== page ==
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Murder, Theism and Atheism

Last month I wrote about fragmentation: putting together ideas without making connections that should be made. And I wrote about the reverse: putting ideas together with connections that are false. This week I'm writing about both, concerning mass killings, atheism and Christianity.

On the web, a blog titled "The Crimes and Evils of Militant Atheism" describes atheism as "a major factor in the murder of countless millions, during the past century."

It's true that some atheists have done evil things. As I see it, if Hitler had been a good Catholic (as some of his opponents were) he would not have launched the holocaust. And if Stalin and his fellow politburo members had been devout Christians there would not have been all the deaths that occurred during their collectivization of the Soviet Union's agriculture.

But I'm not enthusiastic about making the atheist connection as "the major factor" in Stalin's merciless mass killings any more than I'm enthusiastic about claiming that there was something inherent in Christianity that led to mobs of Christians during the Middle Ages attacking non-conformists, torturing them and having them burned at the stake. The same goes for the Church and its Inquisitions later on when it felt threatened by a growing intellectual non-conformity – with fire believed to cleanse the soul. If there was something inherent in Christianity that caused this, Christians would still be doing it. Instead, I see historical development involved and a weakness in humankind in general, aggravated perhaps by monotheism, which was less tolerant than polytheism.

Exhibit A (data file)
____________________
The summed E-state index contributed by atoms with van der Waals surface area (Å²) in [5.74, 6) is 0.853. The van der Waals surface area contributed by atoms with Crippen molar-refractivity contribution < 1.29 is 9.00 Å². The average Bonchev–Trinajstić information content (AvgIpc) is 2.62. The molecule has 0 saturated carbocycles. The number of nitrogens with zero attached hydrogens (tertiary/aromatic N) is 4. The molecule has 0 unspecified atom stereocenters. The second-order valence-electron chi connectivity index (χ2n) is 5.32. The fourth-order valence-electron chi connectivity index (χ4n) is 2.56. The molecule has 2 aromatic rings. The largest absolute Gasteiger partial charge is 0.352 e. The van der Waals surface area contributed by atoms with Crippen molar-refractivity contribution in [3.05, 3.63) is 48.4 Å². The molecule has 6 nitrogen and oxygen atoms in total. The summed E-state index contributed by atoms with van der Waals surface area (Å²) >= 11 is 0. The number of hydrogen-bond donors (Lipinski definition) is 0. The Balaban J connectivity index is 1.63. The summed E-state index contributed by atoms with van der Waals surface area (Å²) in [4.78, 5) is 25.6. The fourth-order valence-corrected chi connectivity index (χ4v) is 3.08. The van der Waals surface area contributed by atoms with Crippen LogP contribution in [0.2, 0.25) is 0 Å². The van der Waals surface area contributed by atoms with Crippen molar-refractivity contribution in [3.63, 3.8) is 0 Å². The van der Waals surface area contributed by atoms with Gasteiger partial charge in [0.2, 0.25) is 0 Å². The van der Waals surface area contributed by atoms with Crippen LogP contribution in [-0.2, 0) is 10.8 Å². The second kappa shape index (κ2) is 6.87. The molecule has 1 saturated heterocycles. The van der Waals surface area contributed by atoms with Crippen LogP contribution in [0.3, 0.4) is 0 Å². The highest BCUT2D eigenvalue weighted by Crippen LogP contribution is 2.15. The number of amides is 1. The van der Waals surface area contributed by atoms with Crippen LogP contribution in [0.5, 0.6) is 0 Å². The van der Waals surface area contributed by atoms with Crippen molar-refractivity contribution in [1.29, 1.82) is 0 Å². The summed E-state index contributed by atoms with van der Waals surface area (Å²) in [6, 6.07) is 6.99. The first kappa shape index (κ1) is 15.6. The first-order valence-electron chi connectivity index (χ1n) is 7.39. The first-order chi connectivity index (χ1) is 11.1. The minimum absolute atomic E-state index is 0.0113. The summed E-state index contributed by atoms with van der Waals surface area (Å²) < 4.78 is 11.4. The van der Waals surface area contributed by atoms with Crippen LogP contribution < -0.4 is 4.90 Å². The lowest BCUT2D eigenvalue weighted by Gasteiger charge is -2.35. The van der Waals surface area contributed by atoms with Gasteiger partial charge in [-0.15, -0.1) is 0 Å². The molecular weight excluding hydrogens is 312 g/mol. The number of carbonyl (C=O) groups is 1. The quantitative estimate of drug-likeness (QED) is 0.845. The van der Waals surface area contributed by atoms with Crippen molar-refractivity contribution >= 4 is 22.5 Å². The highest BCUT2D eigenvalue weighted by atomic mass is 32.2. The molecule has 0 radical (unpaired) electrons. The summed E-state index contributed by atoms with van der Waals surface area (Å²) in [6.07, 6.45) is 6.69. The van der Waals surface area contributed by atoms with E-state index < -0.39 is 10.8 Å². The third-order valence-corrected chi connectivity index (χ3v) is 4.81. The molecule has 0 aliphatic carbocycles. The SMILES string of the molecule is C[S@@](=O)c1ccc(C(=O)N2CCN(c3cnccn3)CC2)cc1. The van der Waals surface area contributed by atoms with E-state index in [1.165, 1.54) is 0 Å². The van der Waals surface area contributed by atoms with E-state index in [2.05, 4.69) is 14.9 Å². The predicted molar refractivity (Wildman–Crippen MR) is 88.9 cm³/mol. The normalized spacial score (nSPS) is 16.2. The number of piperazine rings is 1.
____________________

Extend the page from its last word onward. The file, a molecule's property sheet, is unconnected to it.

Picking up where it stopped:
In my opinion it would be a false to associate the mass killings under Stalin, Mao or Pol Pot as inherent in the atheism that was a part of their Marxist-Leninist ideology. To single out atheism suggests that we must restrict our conclusions about the universe to theism if we are to be moral. But the world is full of non-believers who are not driven to kill people. Instead of atheism can we not point to the hatreds of political conflicts, including war as a factor in genocide and massive cold-blooded killings. With Hitler we had a man submerged in the anti-Semitism that was prevalent among Germans in the nineteenth and early twentieth centuries, and he was ignorant about race and associated race with a Darwinist struggle for survival. This explains his choosing genocide better than does his being one among a great number of people who were void of religiosity. With Stalin we had a believer in social revolution and social engineering fighting those he believed were wrecking what he was attempting – no excuse as I see it, but no reason for us to think of Stalin when asking ourselves about the validity of theological arguments.

It's silly, moreover, to favorably compare Christianity to Stalinism on the grounds that the Inquisition killed only 20,000 while "Stalin knocked that many off before breakfast" – a statement Ann Coulter makes in her book How to Talk to a Liberal. The arithmetic involved in any one series of evils in no way justifies the evil of a lesser number.

My apology for bringing up Ann Coulter again.

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